The spectre of “offshore, black market, illegal operators” is raised in BGC reaction to Public Accounts Committee report

Responding to today’s House of Commons Public Accounts Committee’s “Gambling Regulation: Problem Gambling and Protecting Vulnerable People” report, the Betting and Gaming Council has stated:

The Betting and Gaming Council was established last year to drive up standards across our industry, and we are determined that this is a race to the top.

We have voluntarily introduced a range of measures from advertising restrictions including a whistle to whistle ban, a requirement for 20 per cent of all advertising to be safer gambling messaging, cooling off periods on gaming machines, encouraging deposit limits, monitoring play and spend, restricting and closing hundreds of thousands of accounts with new ID and age verification checks and massively increasing funding for research, education and treatment.

Nearly 30 million people enjoy gambling occasionally, whether that’s on the National Lottery, bingo, sports or gaming, and the overwhelming majority of them do so safely, and our industry supports over 100,000 jobs and pays over £3 billion in tax each year.

The industry is working hard to raise standards to help problem gamblers and those at risk, though we note that both the Regulator and the Government have made it clear that there is no evidence that problem gambling has increased.

Our industry is already heavily regulated. We mustn’t drive customers to offshore, black market, illegal operators that don’t have any of our safeguards, and we do want to see more action taken against the unregulated industry.

We are committed to making more voluntary changes and driving up safer gambling standards. We will work with the Gambling Commission and the Government to achieve this, particularly on the forthcoming Review of the Gambling Act.

In relation to the BGC’s understandable concern about customers of UK licensed gambling operators being driven “to offshore, black market, illegal operators” – the very same concern prompted by the recent final Gambling Related Harm APPG report – you might find of interest the following extract from a letter sent to the Public Accounts Committee by the Gambling Commission on 15 May 2020 (the full version of which can be downloaded below):

The scale of illegal gambling, how many operations have been detected and prosecuted, and how many operations the Commission decided it would not be in the public interest to prosecute.

In terms of scale, there is little evidence of a substantive online gambling provision that is unlicensed and overtly targeting UK consumers. There is a large online market outside our regulatory framework that UK based individuals could try or inadvertently interact with, and if the operator did provide facilities for gambling would then be in breach of the legislation. Where the Commission has concerns offences are being committed under the Gambling Act (whether providing illegal gambling facilities or advertising illegal gambling sites) to GB residents/consumers we take an incremental enforcement approach to deliver our statutory objective to keep crime out of gambling.

Where we suspect individuals or companies are illegally interacting with UK consumers, we will initially issue cease and desist notices. 143 notices have been issued in the past three years. If these notices are not complied with and the majority are, we will escalate the case which can include the opening of a formal criminal investigation which allows us to utilise a range of investigatory powers with a view to bringing prosecution action. Over the past 3 years we have steadily increased the number of investigations opened with one successful prosecution occurring in 2016/17 against Fut Galaxy (further details can be read here).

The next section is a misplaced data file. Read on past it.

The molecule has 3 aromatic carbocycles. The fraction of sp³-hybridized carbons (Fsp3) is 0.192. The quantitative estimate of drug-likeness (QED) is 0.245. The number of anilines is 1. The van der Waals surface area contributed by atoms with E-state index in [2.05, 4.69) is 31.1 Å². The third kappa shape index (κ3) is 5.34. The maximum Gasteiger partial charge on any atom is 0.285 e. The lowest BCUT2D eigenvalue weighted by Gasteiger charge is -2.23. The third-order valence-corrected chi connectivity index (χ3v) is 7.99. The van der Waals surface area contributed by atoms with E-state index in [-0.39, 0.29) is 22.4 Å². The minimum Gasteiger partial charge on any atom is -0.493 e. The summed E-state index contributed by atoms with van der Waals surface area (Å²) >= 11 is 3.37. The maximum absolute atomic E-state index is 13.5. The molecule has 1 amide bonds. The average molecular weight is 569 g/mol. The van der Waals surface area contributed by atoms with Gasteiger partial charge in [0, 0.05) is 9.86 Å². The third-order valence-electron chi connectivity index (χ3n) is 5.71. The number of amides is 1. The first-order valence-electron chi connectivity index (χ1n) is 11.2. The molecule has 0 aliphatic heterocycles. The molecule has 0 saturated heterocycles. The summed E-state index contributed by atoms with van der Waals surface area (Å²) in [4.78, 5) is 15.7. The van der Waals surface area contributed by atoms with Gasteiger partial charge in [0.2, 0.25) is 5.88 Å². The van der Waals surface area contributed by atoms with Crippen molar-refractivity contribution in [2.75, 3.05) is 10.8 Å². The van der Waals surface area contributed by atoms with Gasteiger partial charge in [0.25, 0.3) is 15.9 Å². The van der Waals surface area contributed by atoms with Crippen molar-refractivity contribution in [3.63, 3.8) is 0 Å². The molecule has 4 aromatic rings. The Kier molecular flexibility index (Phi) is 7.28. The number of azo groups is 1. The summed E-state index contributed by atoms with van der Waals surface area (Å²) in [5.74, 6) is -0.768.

Prosecutions brought against individuals in the UK are relatively straightforward and the Commission has long established processes for this. However, many of our investigations reveal that key culprits are often not domiciled in Great Britain, and may be resident in countries with whom we don’t have mutual legal assistance/bilateral agreements. As a rule, the Commission prioritises consumer protection above entering into protracted prosecution which may or may not be fruitful and so in the public interest those cases may not be brought forward to full prosecution. There have been 13 instances in the period 2018 to present where we have taken the decision not to proceed in the public interest. In those instances, the Commission has utilised its enforcement toolkit to seek to employ other disruption tactics including with internet hosting providers or payment merchants or requesting the owner to geo block themselves to GB customers.

The Commission invites the Committee to note that some providers will not engage with us short of a court order or formal proceedings which is why the Commission is building evidence to consider whether provision of additional powers to us, such as the blocking of identified websites, would better enable us to target such operations. We continue to monitor the impact of our ongoing actions in relation to illegal gambling to ensure consumers are protected. In relation to the scale of illegal gambling, in the period October 2019 – March 2020, the Commission received 93 reports of illegal sites, predominantly through our intelligence reporting and public contact centre routes. The Commission have also been tracking other illegal gambling activity including that provided by way of social media. In the period October 2019 to 31 March 2020 the Commission received 284 reports of illegal social media gambling activity and the action we took included engagement with the social media platform to seek closure of those accounts, dissemination to other law enforcement agencies and issuing Cease and Desist notices where it was appropriate to do so.